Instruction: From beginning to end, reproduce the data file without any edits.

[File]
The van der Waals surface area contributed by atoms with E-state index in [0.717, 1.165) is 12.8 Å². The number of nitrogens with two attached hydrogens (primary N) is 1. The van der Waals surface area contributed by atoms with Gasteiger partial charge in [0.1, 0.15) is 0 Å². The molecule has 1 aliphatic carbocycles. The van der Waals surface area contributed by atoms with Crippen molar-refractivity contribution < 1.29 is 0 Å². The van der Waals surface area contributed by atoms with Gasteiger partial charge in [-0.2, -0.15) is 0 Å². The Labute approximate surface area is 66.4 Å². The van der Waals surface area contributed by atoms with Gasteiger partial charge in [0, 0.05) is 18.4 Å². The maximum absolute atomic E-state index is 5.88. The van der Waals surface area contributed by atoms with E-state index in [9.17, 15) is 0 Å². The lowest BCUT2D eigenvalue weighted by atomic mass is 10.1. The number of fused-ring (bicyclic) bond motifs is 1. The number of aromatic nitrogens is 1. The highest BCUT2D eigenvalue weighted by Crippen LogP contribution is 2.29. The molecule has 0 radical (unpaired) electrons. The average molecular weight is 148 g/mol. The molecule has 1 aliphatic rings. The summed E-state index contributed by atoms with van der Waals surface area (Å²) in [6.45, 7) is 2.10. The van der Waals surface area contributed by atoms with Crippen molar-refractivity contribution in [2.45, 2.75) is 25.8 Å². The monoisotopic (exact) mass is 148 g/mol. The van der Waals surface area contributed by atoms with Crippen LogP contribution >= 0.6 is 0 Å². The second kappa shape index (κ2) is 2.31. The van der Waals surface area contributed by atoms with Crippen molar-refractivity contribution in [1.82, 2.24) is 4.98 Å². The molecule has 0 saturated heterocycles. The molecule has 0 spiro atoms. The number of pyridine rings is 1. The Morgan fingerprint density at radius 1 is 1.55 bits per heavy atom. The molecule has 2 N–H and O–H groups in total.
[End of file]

The van der Waals surface area contributed by atoms with E-state index in [0.717, 1.165) is 12.8 Å². The number of nitrogens with two attached hydrogens (primary N) is 1. The van der Waals surface area contributed by atoms with Gasteiger partial charge in [0.1, 0.15) is 0 Å². The molecule has 1 aliphatic carbocycles. The van der Waals surface area contributed by atoms with Crippen molar-refractivity contribution < 1.29 is 0 Å². The van der Waals surface area contributed by atoms with Gasteiger partial charge in [-0.2, -0.15) is 0 Å². The Labute approximate surface area is 66.4 Å². The van der Waals surface area contributed by atoms with Gasteiger partial charge in [0, 0.05) is 18.4 Å². The maximum absolute atomic E-state index is 5.88. The van der Waals surface area contributed by atoms with E-state index in [9.17, 15) is 0 Å². The lowest BCUT2D eigenvalue weighted by atomic mass is 10.1. The number of fused-ring (bicyclic) bond motifs is 1. The number of aromatic nitrogens is 1. The highest BCUT2D eigenvalue weighted by Crippen LogP contribution is 2.29. The molecule has 0 radical (unpaired) electrons. The average molecular weight is 148 g/mol. The molecule has 1 aliphatic rings. The summed E-state index contributed by atoms with van der Waals surface area (Å²) in [6.45, 7) is 2.10. The van der Waals surface area contributed by atoms with Crippen molar-refractivity contribution in [2.45, 2.75) is 25.8 Å². The monoisotopic (exact) mass is 148 g/mol. The van der Waals surface area contributed by atoms with Crippen LogP contribution >= 0.6 is 0 Å². The second kappa shape index (κ2) is 2.31. The van der Waals surface area contributed by atoms with Crippen molar-refractivity contribution in [1.82, 2.24) is 4.98 Å². The molecule has 0 saturated heterocycles. The molecule has 0 spiro atoms. The number of pyridine rings is 1. The Morgan fingerprint density at radius 1 is 1.55 bits per heavy atom. The molecule has 2 N–H and O–H groups in total.